Five days to launching the class schedule for my inaugural month of teaching!
Between July 27 to 31, I will be posting the story of how I came to writing practice. This will hopefully give some context of what to expect and why I believe so strongly that we are all storytellers and why I believe in this process. Please leave comments and questions if there’s more you’d like to know.
I was first introduced to the concept of “Here’s a prompt. Write for X minutes. Now go!” when I was a senior in high school. One of my friends had an English teacher whom we all called Ms. Frizzle, after the Magic School Bus teacher. She held a before school “club” once or twice a week called WRITE: We reach imagination through expression. The WRITE rules were:
Don’t worry about punctuation, grammar, or spelling
Keep your hand moving for 10 minutes
We met in her metal temporary, beige on the outside and filled with student work on the inside walls, which would have otherwise also been beige. We sat in plastic chairs with the attached desk, metal baskets under the seats to hold our books. We would move the chairs into a circle, facing inward. She would provide a prompt and tell us to GO! Write! 10 minutes. Don’t stop.
I remember one writing prompt, close to Christmas time, when she brought in a wooden rocking horse. Write about your childhood. Go! 10 minutes! Don’t stop! I remember I couldn’t think of anything to write. My pen was going, going, going. Emotions were being churned up, because I couldn’t remember anything. Another prompt was around Valentine’s Day, when she brought in Dove Promises. She told us to eat the chocolate and then use the inside “promise” as our prompt for the day. Mine from that day was: A promise of a Valentine filled with Love. Ten minutes, GO! Don’t stop. I’ve dug out my journal from that time and see there are many others, from later opened Promises, as I found them wonderful prompts.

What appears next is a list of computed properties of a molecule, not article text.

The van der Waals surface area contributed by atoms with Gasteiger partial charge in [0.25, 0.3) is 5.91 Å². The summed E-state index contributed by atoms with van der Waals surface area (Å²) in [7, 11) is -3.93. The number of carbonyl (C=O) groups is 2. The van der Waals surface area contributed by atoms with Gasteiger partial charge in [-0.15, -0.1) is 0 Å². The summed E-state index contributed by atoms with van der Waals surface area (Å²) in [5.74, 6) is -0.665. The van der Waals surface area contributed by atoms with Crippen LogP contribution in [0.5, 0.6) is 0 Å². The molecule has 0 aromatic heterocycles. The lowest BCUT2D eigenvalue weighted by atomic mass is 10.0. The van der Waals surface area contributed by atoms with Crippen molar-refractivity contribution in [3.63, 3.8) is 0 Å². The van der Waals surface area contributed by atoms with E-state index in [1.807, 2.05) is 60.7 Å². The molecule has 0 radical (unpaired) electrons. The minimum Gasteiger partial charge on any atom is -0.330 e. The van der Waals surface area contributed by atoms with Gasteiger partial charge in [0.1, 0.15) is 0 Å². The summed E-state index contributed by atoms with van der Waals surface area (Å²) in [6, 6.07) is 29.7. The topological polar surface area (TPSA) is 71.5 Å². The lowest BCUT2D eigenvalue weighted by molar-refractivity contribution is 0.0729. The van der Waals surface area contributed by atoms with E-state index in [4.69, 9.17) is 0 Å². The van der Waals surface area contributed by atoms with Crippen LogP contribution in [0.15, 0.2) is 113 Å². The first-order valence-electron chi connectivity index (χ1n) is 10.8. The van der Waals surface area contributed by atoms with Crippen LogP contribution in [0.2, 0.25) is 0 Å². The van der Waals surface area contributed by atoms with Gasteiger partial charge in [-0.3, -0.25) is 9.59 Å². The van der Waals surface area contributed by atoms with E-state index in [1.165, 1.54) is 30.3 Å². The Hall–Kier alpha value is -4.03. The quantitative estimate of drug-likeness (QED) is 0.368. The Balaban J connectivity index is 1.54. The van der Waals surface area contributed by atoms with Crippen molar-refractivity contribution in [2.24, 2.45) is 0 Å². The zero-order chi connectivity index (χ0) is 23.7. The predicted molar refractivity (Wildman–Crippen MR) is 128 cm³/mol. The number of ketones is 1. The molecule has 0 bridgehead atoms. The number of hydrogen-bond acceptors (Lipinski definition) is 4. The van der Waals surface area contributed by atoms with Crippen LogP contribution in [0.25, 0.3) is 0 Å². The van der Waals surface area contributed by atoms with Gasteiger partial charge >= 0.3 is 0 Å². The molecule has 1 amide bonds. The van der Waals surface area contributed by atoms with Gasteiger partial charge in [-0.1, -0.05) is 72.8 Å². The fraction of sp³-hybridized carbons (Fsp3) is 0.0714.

When we found out at the end of the year – or early the next school year – the WRITErs who had graduated found out that Ms. Frizzle had gotten married and moved to Canada. I have (very) recently touched base with her again after many years to thank her for formally introducing me to this practice.
As I left high school and moved into college, I didn’t think much else about WRITE and its prompts, except as a way to jump start my writing. I found lines I liked from the music I listened to, or videos to the same songs, and would write along with them. I would use the rules, Don’t stop and Don’t think, often when I was writing.
Except, I kept adhering to the rules, without thinking about them. They allowed me freedom to not think about what was on the page. Rather, I could open up to whatever was there. These rules, without me realizing it, had become the foundation to my own writing. Until seven years later, in 2006…
(Check back tomorrow for the next stage in my writing practice journey.)